Nationalism, Chauvinism and Racism as Reflected in European Musical Thought and in Compositions from the Interwar Period
This book concerns the ways in which many different types of nationalism, chauvinism and racism penetrated into musical thought in the interwar period, and how the leading artistic personalities of that period reacted to these ideologies. The concept of "nationalism" is understood broadly in this book and covers the entire spectrum of its positive and negative aspects. The topics listed in the book’s title have been discussed on the example of selected four countries, significant with respect to population and territory and representing different social-political systems: Germany (mostly after 1933), Italy, Poland (after 1926) and Great Britain. This selection is also representative of the main ethnic groups in Europe: Anglo-Saxon, Germanic, Latin-Romance and Slavic.
I. The National and Universal Dimensions of Music in the Aesthetic Thought of Ralph Vaughan Williams and Karol Szymanowski
I. The National and Universal Dimensions of Music in the Aesthetic Thought of Ralph Vaughan Williams and Karol Szymanowski21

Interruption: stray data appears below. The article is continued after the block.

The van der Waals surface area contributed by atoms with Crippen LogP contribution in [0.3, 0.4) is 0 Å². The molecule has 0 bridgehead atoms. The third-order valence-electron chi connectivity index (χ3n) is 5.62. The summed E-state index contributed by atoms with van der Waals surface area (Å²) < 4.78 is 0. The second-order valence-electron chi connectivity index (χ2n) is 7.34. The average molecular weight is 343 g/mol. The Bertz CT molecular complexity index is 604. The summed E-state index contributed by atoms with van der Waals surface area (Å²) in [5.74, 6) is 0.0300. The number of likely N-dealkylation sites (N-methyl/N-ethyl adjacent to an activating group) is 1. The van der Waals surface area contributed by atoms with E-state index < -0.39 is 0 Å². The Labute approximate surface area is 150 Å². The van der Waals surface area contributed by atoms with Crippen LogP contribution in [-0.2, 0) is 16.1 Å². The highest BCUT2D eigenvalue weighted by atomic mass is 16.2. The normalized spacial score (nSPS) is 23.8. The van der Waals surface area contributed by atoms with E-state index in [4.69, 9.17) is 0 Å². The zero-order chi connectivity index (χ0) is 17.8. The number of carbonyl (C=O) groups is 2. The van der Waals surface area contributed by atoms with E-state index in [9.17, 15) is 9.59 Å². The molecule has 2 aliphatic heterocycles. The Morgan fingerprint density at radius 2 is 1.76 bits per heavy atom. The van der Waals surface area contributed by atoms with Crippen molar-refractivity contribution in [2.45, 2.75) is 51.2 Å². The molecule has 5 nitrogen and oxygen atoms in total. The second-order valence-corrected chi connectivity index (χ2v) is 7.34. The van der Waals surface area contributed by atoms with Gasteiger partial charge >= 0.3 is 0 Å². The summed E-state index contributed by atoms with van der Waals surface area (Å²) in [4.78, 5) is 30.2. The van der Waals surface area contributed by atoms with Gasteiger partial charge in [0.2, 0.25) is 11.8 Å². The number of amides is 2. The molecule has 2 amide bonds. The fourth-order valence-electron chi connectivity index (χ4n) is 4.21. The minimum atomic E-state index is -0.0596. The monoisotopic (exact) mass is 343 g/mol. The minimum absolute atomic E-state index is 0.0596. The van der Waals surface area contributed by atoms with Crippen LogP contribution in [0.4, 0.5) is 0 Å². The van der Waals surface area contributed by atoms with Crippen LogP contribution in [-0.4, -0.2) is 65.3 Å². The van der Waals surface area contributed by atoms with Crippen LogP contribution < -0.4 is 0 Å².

State histories can hardly be more different, it might seem, than those of Poland and England in the last three hundred years. England – the dominant nation of the United Kingdom – created history’s greatest empire during those years, implemented an industrial and scientific revolution of global significance and transformed the cultural landscape in a large portion of the world, which has had lasting consequences until now. Poland, which used to be the dominant nation of the old Polish-Lithuanian Commonwealth – lost (in political terms) all that an erstwhile empire could lose, becoming a symbol, a tragic victim of shameful conspiracy for some, or a loser of its own making for others. Thomas Carlyle, an influential British philosopher and historian and author of the very popular (and dear to the Victorian establishment of the empire) ideology which claimed that “the strongest are right” – characteristically opted for the latter assessment of Poland’s fall. The fate of the Polish-Lithuanian Commonwealth was for him a model example of a state that suffered a catastrophe due to the moral decline of its elites. Once moral disintegration had reached a certain critical point, he claimed, the state as a representation of the nation is doomed to fall, whereas the nation itself will be subordinated to another, stronger one which derives its strength from moral principles, and is therefore protected by Divine Providence. Today such a historiosophic paradigm...
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